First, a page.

What is an exotic species?

We explain to you what an exotic species is, its difference with the native species and pests. In addition, examples of exotic species.

  1. What is an exotic species?

In biology, it is called exotic species, introduced species, non-native species, foreign species or alien species to all those that come from a different geographical or ecological environment , that is, that are not native or native to the habitat in which they are found, but they have reached it due to migrations or through the human being.

The arrival of exotic species  often permanently modifies the recipient ecosystem , often in unpredictable ways, and can become an invasive species or pest. This is because, since it comes from a totally different environment, it lacks natural predators and a stable order in the food chains. For this reason, there are laws of ecological protection in the world that limit the transport of animal and plant species from one place to another.

In many cases, however, exotic species  are used as an instrument to modify certain habitats , generally to make them more productive for humans. This work is known as ecosystem engineering .

  1. Exotic species and native species

Exotic species - wheat
An exotic species can cause the eradication of some native species.

The difference between native species, also called native, and foreign or exotic species lies in their belonging to the ecosystem in which they are found. That is, the same species can be native in one geographical place or habitat, and exotic in another.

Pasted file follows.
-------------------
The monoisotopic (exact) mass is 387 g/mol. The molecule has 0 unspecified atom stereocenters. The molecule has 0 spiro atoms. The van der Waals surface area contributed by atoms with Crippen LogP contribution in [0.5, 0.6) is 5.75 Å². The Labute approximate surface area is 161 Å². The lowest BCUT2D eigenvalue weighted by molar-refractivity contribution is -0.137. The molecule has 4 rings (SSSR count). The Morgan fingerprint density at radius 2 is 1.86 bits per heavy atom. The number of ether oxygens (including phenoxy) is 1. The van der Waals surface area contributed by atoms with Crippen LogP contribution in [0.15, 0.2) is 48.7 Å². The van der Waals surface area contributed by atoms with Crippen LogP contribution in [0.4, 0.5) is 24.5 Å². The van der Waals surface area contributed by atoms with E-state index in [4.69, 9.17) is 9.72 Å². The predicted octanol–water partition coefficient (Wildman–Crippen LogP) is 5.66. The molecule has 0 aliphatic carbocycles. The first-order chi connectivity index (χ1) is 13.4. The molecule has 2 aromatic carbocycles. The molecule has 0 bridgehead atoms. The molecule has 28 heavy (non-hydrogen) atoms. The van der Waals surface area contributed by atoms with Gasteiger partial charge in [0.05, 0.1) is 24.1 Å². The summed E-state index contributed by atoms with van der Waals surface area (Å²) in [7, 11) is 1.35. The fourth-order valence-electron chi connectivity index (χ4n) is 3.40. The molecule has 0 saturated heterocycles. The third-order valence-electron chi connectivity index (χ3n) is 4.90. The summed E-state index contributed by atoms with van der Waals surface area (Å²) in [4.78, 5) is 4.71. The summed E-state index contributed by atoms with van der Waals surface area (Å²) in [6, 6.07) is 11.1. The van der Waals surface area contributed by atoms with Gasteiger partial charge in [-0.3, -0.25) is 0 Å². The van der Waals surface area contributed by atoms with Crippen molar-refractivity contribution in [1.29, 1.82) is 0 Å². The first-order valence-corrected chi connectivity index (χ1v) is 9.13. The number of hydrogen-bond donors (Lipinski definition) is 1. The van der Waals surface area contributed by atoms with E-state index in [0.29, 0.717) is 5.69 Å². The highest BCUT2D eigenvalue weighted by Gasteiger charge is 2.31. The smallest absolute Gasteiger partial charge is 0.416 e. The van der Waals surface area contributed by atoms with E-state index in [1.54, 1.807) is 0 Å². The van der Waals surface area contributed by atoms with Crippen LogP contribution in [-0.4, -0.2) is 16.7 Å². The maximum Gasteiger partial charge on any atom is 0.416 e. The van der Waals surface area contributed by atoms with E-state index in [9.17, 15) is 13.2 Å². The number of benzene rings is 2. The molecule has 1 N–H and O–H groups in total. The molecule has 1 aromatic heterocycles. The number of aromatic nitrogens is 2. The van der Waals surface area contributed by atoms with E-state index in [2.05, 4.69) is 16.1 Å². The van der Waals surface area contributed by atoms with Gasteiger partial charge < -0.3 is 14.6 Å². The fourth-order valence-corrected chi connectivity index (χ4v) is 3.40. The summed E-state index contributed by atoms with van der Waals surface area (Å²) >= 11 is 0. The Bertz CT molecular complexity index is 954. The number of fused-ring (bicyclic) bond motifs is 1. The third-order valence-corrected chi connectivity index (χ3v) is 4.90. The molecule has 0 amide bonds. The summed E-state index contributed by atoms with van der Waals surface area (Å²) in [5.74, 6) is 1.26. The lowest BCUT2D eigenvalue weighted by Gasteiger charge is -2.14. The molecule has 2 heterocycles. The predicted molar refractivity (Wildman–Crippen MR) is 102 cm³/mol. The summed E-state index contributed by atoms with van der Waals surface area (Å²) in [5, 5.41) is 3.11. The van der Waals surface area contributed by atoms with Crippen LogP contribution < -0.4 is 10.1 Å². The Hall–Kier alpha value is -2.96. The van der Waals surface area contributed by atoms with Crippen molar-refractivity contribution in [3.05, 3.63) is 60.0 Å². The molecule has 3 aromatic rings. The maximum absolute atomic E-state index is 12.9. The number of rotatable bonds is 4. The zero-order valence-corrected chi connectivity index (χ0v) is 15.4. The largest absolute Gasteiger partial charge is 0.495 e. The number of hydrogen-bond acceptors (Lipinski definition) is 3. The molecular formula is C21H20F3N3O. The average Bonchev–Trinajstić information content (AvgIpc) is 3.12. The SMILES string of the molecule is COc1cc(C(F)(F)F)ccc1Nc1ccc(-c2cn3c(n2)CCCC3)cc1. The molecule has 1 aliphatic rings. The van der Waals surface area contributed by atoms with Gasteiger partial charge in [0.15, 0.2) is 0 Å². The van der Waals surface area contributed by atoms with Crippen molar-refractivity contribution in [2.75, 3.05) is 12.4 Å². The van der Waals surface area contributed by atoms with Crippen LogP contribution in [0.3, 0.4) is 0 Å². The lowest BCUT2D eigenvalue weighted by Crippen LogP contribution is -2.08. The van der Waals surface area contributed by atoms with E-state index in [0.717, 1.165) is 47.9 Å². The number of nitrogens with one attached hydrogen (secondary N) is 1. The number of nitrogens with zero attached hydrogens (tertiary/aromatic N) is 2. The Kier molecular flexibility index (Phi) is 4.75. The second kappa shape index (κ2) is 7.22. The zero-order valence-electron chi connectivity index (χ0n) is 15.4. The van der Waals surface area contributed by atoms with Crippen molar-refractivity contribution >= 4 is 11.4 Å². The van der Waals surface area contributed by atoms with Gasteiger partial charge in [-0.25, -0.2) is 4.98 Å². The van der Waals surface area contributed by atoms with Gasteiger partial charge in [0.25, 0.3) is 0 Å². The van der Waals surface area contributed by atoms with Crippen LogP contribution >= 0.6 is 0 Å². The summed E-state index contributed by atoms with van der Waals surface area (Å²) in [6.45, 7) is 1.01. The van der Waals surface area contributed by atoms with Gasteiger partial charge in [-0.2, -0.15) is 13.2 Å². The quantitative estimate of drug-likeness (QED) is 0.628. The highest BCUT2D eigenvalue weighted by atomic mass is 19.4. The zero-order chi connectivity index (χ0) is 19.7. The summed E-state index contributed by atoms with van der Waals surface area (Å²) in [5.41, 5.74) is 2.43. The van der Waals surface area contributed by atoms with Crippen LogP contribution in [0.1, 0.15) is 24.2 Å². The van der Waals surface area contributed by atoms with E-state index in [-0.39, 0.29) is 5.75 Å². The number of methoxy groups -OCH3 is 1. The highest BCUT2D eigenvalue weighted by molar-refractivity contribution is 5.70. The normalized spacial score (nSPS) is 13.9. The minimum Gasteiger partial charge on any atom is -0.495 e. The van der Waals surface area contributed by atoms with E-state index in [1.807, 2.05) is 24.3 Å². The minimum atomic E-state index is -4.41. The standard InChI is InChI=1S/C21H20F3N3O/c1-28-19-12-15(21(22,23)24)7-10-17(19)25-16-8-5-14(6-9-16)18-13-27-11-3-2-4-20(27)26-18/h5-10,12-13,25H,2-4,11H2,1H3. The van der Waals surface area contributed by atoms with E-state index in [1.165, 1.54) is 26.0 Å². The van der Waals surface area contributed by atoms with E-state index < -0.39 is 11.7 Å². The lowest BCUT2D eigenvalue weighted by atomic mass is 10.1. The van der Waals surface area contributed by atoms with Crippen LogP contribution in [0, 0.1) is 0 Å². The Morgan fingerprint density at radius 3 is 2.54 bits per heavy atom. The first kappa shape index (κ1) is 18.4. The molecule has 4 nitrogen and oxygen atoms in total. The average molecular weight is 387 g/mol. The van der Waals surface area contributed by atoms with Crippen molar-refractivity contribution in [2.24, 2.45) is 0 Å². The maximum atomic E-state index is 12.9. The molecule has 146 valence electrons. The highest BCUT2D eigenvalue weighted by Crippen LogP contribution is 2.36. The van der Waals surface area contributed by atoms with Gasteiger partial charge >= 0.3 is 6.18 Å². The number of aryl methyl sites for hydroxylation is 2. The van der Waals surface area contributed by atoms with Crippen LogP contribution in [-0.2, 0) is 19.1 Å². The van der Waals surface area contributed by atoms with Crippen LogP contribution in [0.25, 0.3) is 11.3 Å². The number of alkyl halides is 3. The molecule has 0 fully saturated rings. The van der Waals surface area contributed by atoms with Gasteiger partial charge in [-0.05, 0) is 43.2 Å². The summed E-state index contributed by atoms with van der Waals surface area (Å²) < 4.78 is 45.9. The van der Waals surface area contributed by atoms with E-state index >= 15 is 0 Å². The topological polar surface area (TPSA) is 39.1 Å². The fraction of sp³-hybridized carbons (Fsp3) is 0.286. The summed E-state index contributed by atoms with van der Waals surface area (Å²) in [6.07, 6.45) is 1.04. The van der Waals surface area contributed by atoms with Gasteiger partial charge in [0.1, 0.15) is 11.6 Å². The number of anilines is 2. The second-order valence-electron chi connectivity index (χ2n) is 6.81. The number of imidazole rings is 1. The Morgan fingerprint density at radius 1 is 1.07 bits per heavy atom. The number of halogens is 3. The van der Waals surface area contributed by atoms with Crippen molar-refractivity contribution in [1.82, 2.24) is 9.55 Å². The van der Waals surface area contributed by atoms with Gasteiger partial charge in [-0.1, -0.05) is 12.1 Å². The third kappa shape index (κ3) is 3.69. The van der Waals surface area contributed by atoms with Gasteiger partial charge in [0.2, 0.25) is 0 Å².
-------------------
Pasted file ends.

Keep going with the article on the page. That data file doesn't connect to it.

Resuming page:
The dilemma between the two is the competition for resources . Native species are appropriate to their environment and therefore are fully incorporated into trophic chains, in a certain state of equilibrium: they have predators and at the same time resources to consume. When an exotic species is taken to that habitat, it can disrupt that balance and cause the eradication of some native species, taking its place in the trophic circuits, thus impoverishing the region’s biodiversity.

  1. Differences between exotic species and pests

Ladybug - exotic species
Pests reproduce out of control in the absence of natural predators.

To the exotic species that arrive at a new habitat or ecosystem and proceed to colonize it, causing the deterioration of the local trophic or ecological balance and the loss of biodiversity, or even the loss of agricultural or rural assets (plantations, flowers, etc.), They are called invasive species or more commonly pests.

This is the case of some species that have been introduced promptly in a certain place and ended up getting out of control , disarming themselves out of order and ending with native species, as well as species that, as a result of the imbalance caused by some invasive species, reproduce outside of control in the absence of natural predators and ends up being abnormally abundant, requiring the introduction of some other exotic species that plays the role of counteracting it and further unbalancing the ecosystem that was initially at peace.

  1. Examples of exotic species

Salamander - exotic species
The tiger salamander was introduced in the United States to serve as bait for fishermen.

Some exotic species common in the world are:

  • The cows ( Bos taurus ). Cows are native to South Asia, but were introduced to the entire world as part of the rise of livestock and human agriculture in all civilizations.
  • Wheat ( Tricum spp ). This Mesopotamian plant species became central to the European diet, and in its various species it was introduced to America by European colonizers, since there was no native variety.
  • The tiger salamander ( Ambystoma tigrinum ). Introduced in the United States to serve as bait for fishermen, this species proliferated to put the native, Ambystoma californiense , at risk  .
  • The royal maple ( Acer  platanoides ). A tree plant from Europe, the Caucasus and Asia Minor, was introduced in the United States and Canada.
  • The Asian ladybird ( Hamonia axyridis ). It is an insect native to Asia, but it was introduced in North America, Europe and South America for natural pesticide purposes, that is, for the biological control of aphids, subsequently becoming a pest that has put native species in check.

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